"Edmond de Belamy" has made history as the first work of art produced by artificial intelligence to be sold at auction.
The slightly blurry canvas print, which has been likened to works by the Old Masters, sold Thursday for $432,500 — dramatically exceeding its original estimate of $7,000-$10,000– at a Christie's auction in New York.
"Christie's continually stays attuned to changes in the art market and how technology can impact the creation and consumption of art," Richard Lloyd, international head of prints and multiples at Christie's, said in a statement before the auction.
"AI has already been incorporated as a tool by contemporary artists and as this technology further develops, we are excited to participate in these continued conversations. To best engage in the dialogue, we are offering a public platform to exhibit an artwork that has entirely been realized by an algorithm."
Obvious co-founder Pierre Fautrel stands beside "Edmond de Belamy" before it hits the auction block at Christie's in New York. Credit: TIMOTHY A. CLARY/AFP/AFP/Getty Images
While the print is signed "min G max D x [log (D(x))] + z [log(1 – D (G(z)))]" after a section of the algorithm's code, it was conceived by Obvious, a Paris-based trio fascinated by the artistic potential of artificial intelligence and machine learning.
Though none come from an art background, friends Pierre Fautrel, Hugo Caselles-Dupré and Gauthier Vernier first started experimenting with art and machine learning last year.
"We saw algorithms were capable of creating new images, and we were astonished by the potential they had," Vernier said.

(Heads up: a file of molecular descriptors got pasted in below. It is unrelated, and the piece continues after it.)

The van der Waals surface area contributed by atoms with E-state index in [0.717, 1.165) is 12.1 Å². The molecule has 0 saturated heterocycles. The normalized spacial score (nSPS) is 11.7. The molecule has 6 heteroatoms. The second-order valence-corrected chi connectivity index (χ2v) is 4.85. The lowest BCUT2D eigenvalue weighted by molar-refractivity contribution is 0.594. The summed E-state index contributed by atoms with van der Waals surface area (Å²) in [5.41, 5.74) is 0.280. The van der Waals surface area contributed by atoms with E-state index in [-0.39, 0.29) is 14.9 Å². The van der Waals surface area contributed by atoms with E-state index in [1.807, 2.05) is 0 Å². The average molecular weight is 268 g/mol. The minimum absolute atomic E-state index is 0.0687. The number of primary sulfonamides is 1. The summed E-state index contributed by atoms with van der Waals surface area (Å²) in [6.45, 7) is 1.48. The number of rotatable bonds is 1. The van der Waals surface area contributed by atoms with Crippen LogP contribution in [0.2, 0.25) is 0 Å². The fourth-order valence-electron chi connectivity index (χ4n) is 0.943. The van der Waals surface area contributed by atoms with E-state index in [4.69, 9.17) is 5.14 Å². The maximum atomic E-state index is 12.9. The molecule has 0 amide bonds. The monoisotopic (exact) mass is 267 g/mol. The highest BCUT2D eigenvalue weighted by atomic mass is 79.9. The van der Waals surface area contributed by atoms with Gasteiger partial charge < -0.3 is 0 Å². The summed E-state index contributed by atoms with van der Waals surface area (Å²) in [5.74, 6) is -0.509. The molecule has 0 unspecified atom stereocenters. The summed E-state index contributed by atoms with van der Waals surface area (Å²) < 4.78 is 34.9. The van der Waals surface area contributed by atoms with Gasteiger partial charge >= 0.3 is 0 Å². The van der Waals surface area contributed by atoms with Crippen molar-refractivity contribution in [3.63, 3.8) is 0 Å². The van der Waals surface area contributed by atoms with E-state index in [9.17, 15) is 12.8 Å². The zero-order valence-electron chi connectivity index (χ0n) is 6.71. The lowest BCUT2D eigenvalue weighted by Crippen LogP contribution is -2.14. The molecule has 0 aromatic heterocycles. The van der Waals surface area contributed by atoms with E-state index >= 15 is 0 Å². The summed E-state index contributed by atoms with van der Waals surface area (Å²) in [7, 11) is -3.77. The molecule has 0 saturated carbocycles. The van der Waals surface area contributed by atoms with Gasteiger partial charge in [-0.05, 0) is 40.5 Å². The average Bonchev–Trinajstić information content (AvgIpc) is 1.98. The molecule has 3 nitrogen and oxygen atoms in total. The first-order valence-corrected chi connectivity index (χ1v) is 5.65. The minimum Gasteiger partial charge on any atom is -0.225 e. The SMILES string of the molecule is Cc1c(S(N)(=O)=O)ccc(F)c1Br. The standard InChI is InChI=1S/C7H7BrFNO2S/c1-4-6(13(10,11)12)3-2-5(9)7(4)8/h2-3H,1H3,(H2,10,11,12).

To produce "Edmond de Belamy" and the 10 other portraits in the "La Famille de Belamy" series, Obvious fed a two-part algorithm 15,000 images of portraits from different time periods. After reviewing these submissions, the first part of the algorithm began generating its own portraits, trying to create original works that could pass as man-made.
Can artificial intelligence produce a masterpiece?
"All the data has similarities, so common features. So, first algorithm creates new examples of those images and tries to fool the second algorithm into thinking that those pictures created are, actually, real portraits, so human-made," Vernier said.
"We're looking at these portraits the same way a painter would do it. Like walking in a gallery, taking some inspiration. Except that we feed this inspiration to the algorithm, and the algorithm is the part that does the visual creation."
"Le Comte de Belamy" is one of 10 portraits that comprise Obvious' "La Famille de Belamy" series. Credit: Courtesy Obvious
While inventive, this approach hasn't been without critics. Many working in the field of art and artificial intelligence criticized or dismissed Obvious' inclusion in the Christie's sale since the type of algorithm used — generative adversarial networks, or GANs — have been used by artists for years.
Speaking to The New York Times ahead of the auction, Mario Klingemann, an artist known for his work with machine learning, likened "Edmond de Belamy" to "a connect-the-dots children's painting."
But in light of the auction result, it's likely Obvious will remain undaunted by naysayers. Their work has raised interesting points around the nature of human creation — and clearly caught the attention of the world's collectors.
"I think (artificial intelligence) has its place in the art world because it tries to replicate what any artist would do, like trying to create from what he knows," Vernier said. "It forces you to try to understand your own creativity and how you would be able to replicate it."
Watch the video above to find out more about Obvious and how technology informs the trio's practice.